wherein within the coordination unit a layout of the collaborative automation system as well as the state of the production at run time is implemented; and
wherein the coordination unit features a support interface for connecting with an agent system that supports the selection of services and the optimal routing of products.
6. The process according to claim 5, wherein modeling of the production systems and coordination can be accomplished on the basis of appropriate modeling languages.
Description

The invention concerns a collaborative automation system that encompasses devices that provide distributed production and control service, such as transport and processing machines with associated device-agents, products with associated product-agents as well as a coordination unit that provides a communication platform as well as a process for controlling a collaborative automation system.

In recent years Multi-Agent Systems (MAS) were used occasionally in industrial automation installations without however achieving uniform acceptance. Presently their application is limited to the planning of production processes. Examples for agent platforms and systems that were developed by research institutes or industrial projects:

The Actor-Based Assembly System (ABAS®) claims to not only achieve the goals of the slim, agile and flexible mass production but to even exceed them. It offers a highly precise collaborative automation platform that is free of the traditionally rigidly coupled assembly system structure. It offers a highly dynamic, reconfigurable assembly solution in a pilot installation that is located in Tampere, Finland.

The ADACOR (ADAptive holonic COntrol aRchitecture for distributed, decentralized production systems) is a control architecture, developed and implemented at the Polytechnic Institute of Braganca, Portugal. The system aims to provide flexible responses in regard to disruptions of the operation in order to enhance agility and flexibility of the enterprise when it is operating in environments that are characterized by the frequent occurrence of unexpected disruptions.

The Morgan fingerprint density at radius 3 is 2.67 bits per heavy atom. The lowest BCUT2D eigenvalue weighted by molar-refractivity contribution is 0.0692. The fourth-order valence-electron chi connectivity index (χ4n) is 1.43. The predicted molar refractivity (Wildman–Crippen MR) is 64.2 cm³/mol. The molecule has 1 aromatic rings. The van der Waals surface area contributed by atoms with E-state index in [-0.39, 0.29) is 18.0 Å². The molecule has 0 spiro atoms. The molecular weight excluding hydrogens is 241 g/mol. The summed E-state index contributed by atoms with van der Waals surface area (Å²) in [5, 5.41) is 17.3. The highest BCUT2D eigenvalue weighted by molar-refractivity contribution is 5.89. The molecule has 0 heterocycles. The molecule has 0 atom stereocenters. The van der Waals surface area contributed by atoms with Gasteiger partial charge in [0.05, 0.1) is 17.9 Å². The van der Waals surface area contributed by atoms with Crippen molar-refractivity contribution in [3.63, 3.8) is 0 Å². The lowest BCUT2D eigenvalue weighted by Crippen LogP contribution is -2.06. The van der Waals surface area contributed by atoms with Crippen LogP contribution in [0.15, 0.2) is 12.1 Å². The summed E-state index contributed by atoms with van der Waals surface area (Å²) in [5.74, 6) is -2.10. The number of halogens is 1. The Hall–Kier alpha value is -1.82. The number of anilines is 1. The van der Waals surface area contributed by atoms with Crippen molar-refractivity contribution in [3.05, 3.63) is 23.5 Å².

P2000+, FactoryBroker™. Parallel to the Initiative Intelligent Manufacturing System (EMS) Holonic Manufacturing System (HMS-Initiative) the first industrial agent-controlled production line was developed by Schneider Electric Automation and was put into operation successfully in a production line for automobiles.

This line is still in operation and proves the concept of reconfigurable systems in the control of production systems. FactoryBroker™ is an example of a system that utilizes the proprietary COM/DCOM (Component Object Model/Distributed Component Object Model)—technology for agent interactions.

  • J. L. M. Lastra: “Reference Mechatronic Architecture for Actor-Based Assembly Systems”, Dissertation for the attainment of the PhD, Technische Universität, Tampere, Finland, 2004.
  • A. W. Colombo, R. Schoop; R. Neubert: “Collaborative (Agent-Based) Factory Automation”, chapter 109 in: The Industrial Information Technology Handbook, Richard Zurawski (publisher), CRC Press LLC, Boca Raton, USA, Nov. 2004.
  • A. W. Colombo, R. Schoop; R. Neubert: “An Agent-based Intelligent Control Platform for Industrial Holonic Manufacturing Systems”, IEEE Transaction on Industrial Electronics (IEEE-IES), Feb. 2006.
  • R. Harrison, A. W. Colombo, A. A. West, S. M. Lee: “Reconfigurable Modular Automation Systems for Automotive Power-Train Manufacture”, International Journal of Flexible Manufacturing Systems, Springer-Verlag, London 2007.

The SOA (Service-Oriented-Architecture), which is based on web service technology, finds more and more use in the world of automation technology and is already being utilized as a communication and control platform. Therefore web technology is fundamentally available as a communication infrastructure for new production platforms in the realm of flexible automation. One of the reasons why agent-based systems failed at an earlier time is that they were implemented with communication technologies that blocked a reconfiguration of the production control system, whereby they counteracted the desired autonomy principle for intelligent systems.

    • The SIRENA project was a European research and development project with the aim to develop a service infrastructure for embedded real time network applications. The SIRENA-project aims to develop a service-oriented framework for specification and development of distributed applications in different underlying computer environments, including industrial automation, vehicle electronics, domestic automation and telecommunication systems.
    • I. M. Delamer: Event-Based Middleware for Reconfigurable Manufacturing Systems: 10 “Reference Mechatronic Architecture for Actor-Based Assembly Systems”, Dissertation for the attainment of the PhD, Technische Universität, Tampere, Finland, 2006.